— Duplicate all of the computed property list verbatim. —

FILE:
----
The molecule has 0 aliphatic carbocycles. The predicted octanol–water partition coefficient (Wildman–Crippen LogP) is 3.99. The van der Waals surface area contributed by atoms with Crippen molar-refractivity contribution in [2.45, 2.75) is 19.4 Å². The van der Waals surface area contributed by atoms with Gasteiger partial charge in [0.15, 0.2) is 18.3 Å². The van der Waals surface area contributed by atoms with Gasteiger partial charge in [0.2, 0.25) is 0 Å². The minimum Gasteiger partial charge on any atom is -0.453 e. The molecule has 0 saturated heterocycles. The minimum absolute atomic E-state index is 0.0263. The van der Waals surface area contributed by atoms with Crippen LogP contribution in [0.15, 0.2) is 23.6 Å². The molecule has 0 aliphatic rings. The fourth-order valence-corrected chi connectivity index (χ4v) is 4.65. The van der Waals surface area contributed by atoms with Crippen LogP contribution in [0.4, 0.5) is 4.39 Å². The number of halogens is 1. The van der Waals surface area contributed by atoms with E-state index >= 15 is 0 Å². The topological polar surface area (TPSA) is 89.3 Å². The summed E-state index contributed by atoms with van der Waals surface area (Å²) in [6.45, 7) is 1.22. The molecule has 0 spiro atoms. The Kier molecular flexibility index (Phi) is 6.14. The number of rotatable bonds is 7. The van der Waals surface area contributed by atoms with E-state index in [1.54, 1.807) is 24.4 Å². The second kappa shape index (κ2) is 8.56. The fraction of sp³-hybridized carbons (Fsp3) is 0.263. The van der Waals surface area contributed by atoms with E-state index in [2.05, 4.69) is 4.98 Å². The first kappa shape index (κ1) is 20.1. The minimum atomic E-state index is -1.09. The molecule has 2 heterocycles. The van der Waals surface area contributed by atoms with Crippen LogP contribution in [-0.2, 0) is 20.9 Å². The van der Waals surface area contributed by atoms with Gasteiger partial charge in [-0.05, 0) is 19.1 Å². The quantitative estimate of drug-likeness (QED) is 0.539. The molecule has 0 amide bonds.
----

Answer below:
The molecule has 0 aliphatic carbocycles. The predicted octanol–water partition coefficient (Wildman–Crippen LogP) is 3.99. The van der Waals surface area contributed by atoms with Crippen molar-refractivity contribution in [2.45, 2.75) is 19.4 Å². The van der Waals surface area contributed by atoms with Gasteiger partial charge in [0.15, 0.2) is 18.3 Å². The van der Waals surface area contributed by atoms with Gasteiger partial charge in [0.2, 0.25) is 0 Å². The minimum Gasteiger partial charge on any atom is -0.453 e. The molecule has 0 saturated heterocycles. The minimum absolute atomic E-state index is 0.0263. The van der Waals surface area contributed by atoms with Crippen LogP contribution in [0.15, 0.2) is 23.6 Å². The molecule has 0 aliphatic rings. The fourth-order valence-corrected chi connectivity index (χ4v) is 4.65. The van der Waals surface area contributed by atoms with Crippen LogP contribution in [0.4, 0.5) is 4.39 Å². The number of halogens is 1. The van der Waals surface area contributed by atoms with E-state index >= 15 is 0 Å². The topological polar surface area (TPSA) is 89.3 Å². The summed E-state index contributed by atoms with van der Waals surface area (Å²) in [6.45, 7) is 1.22. The molecule has 0 spiro atoms. The Kier molecular flexibility index (Phi) is 6.14. The number of rotatable bonds is 7. The van der Waals surface area contributed by atoms with E-state index in [1.54, 1.807) is 24.4 Å². The second kappa shape index (κ2) is 8.56. The fraction of sp³-hybridized carbons (Fsp3) is 0.263. The van der Waals surface area contributed by atoms with E-state index in [2.05, 4.69) is 4.98 Å². The first kappa shape index (κ1) is 20.1. The minimum atomic E-state index is -1.09. The molecule has 2 heterocycles. The van der Waals surface area contributed by atoms with Crippen LogP contribution in [-0.2, 0) is 20.9 Å². The van der Waals surface area contributed by atoms with Gasteiger partial charge in [-0.05, 0) is 19.1 Å². The quantitative estimate of drug-likeness (QED) is 0.539. The molecule has 0 amide bonds.